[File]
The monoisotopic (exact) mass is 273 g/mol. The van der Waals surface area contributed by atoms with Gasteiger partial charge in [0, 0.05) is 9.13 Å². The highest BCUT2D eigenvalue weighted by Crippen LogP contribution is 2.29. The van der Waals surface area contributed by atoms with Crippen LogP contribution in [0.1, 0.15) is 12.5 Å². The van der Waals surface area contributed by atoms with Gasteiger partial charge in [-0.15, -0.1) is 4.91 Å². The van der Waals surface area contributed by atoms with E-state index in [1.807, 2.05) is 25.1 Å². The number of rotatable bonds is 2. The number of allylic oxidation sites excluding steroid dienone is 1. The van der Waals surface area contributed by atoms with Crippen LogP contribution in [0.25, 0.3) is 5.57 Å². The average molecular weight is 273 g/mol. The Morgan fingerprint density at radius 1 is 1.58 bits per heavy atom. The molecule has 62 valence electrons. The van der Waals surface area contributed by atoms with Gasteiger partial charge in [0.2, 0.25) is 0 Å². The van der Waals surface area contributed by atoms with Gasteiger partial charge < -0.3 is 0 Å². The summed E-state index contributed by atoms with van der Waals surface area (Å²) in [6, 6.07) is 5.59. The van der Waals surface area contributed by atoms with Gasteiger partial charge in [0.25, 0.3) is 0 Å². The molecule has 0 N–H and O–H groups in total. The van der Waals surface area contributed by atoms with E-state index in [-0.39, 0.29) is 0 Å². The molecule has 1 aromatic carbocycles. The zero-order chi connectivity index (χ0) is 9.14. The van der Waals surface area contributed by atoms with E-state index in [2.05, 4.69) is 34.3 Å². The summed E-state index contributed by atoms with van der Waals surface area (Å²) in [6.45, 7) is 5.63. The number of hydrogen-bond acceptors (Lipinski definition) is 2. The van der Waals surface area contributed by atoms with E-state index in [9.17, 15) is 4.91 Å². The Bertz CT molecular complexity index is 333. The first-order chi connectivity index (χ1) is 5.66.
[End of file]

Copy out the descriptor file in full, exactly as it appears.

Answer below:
The monoisotopic (exact) mass is 273 g/mol. The van der Waals surface area contributed by atoms with Gasteiger partial charge in [0, 0.05) is 9.13 Å². The highest BCUT2D eigenvalue weighted by Crippen LogP contribution is 2.29. The van der Waals surface area contributed by atoms with Crippen LogP contribution in [0.1, 0.15) is 12.5 Å². The van der Waals surface area contributed by atoms with Gasteiger partial charge in [-0.15, -0.1) is 4.91 Å². The van der Waals surface area contributed by atoms with E-state index in [1.807, 2.05) is 25.1 Å². The number of rotatable bonds is 2. The number of allylic oxidation sites excluding steroid dienone is 1. The van der Waals surface area contributed by atoms with Crippen LogP contribution in [0.25, 0.3) is 5.57 Å². The average molecular weight is 273 g/mol. The Morgan fingerprint density at radius 1 is 1.58 bits per heavy atom. The molecule has 62 valence electrons. The van der Waals surface area contributed by atoms with Gasteiger partial charge in [0.2, 0.25) is 0 Å². The van der Waals surface area contributed by atoms with Gasteiger partial charge < -0.3 is 0 Å². The summed E-state index contributed by atoms with van der Waals surface area (Å²) in [6, 6.07) is 5.59. The van der Waals surface area contributed by atoms with Gasteiger partial charge in [0.25, 0.3) is 0 Å². The molecule has 0 N–H and O–H groups in total. The van der Waals surface area contributed by atoms with E-state index in [-0.39, 0.29) is 0 Å². The molecule has 1 aromatic carbocycles. The zero-order chi connectivity index (χ0) is 9.14. The van der Waals surface area contributed by atoms with E-state index in [2.05, 4.69) is 34.3 Å². The summed E-state index contributed by atoms with van der Waals surface area (Å²) in [6.45, 7) is 5.63. The number of hydrogen-bond acceptors (Lipinski definition) is 2. The van der Waals surface area contributed by atoms with E-state index in [9.17, 15) is 4.91 Å². The Bertz CT molecular complexity index is 333. The first-order chi connectivity index (χ1) is 5.66.